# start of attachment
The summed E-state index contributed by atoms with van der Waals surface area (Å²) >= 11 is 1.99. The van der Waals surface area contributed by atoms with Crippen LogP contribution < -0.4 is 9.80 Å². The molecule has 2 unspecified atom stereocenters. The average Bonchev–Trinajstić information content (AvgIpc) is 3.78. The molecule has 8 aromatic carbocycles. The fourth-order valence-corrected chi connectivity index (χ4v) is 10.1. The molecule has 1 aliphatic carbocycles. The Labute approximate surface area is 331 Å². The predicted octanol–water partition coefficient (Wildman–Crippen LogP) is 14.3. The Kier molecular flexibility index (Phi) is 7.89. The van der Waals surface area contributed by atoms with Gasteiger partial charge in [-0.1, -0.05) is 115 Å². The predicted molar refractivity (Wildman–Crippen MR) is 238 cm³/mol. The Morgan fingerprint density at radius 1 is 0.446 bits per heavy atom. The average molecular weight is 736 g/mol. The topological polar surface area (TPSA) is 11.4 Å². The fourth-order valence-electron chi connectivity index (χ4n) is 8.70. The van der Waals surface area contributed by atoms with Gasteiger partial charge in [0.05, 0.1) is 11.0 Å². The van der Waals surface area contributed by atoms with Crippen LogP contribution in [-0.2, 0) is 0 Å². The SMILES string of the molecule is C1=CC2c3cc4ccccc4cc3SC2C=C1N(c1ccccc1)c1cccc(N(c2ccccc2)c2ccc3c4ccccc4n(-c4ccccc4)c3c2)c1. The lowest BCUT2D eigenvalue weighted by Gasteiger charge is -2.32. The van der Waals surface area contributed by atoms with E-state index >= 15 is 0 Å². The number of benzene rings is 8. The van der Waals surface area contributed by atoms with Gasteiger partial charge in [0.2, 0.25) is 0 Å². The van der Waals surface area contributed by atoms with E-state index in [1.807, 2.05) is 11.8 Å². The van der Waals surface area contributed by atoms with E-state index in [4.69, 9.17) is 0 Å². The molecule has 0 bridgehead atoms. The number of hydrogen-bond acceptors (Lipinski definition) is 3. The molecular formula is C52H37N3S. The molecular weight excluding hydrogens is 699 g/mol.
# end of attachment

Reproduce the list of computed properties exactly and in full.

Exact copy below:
The summed E-state index contributed by atoms with van der Waals surface area (Å²) >= 11 is 1.99. The van der Waals surface area contributed by atoms with Crippen LogP contribution < -0.4 is 9.80 Å². The molecule has 2 unspecified atom stereocenters. The average Bonchev–Trinajstić information content (AvgIpc) is 3.78. The molecule has 8 aromatic carbocycles. The fourth-order valence-corrected chi connectivity index (χ4v) is 10.1. The molecule has 1 aliphatic carbocycles. The Labute approximate surface area is 331 Å². The predicted octanol–water partition coefficient (Wildman–Crippen LogP) is 14.3. The Kier molecular flexibility index (Phi) is 7.89. The van der Waals surface area contributed by atoms with Gasteiger partial charge in [-0.1, -0.05) is 115 Å². The predicted molar refractivity (Wildman–Crippen MR) is 238 cm³/mol. The Morgan fingerprint density at radius 1 is 0.446 bits per heavy atom. The average molecular weight is 736 g/mol. The topological polar surface area (TPSA) is 11.4 Å². The fourth-order valence-electron chi connectivity index (χ4n) is 8.70. The van der Waals surface area contributed by atoms with Gasteiger partial charge in [0.05, 0.1) is 11.0 Å². The van der Waals surface area contributed by atoms with Crippen LogP contribution in [-0.2, 0) is 0 Å². The SMILES string of the molecule is C1=CC2c3cc4ccccc4cc3SC2C=C1N(c1ccccc1)c1cccc(N(c2ccccc2)c2ccc3c4ccccc4n(-c4ccccc4)c3c2)c1. The lowest BCUT2D eigenvalue weighted by Gasteiger charge is -2.32. The van der Waals surface area contributed by atoms with E-state index >= 15 is 0 Å². The number of benzene rings is 8. The van der Waals surface area contributed by atoms with Gasteiger partial charge in [0.2, 0.25) is 0 Å². The van der Waals surface area contributed by atoms with E-state index in [1.807, 2.05) is 11.8 Å². The van der Waals surface area contributed by atoms with E-state index in [4.69, 9.17) is 0 Å². The molecule has 0 bridgehead atoms. The number of hydrogen-bond acceptors (Lipinski definition) is 3. The molecular formula is C52H37N3S. The molecular weight excluding hydrogens is 699 g/mol.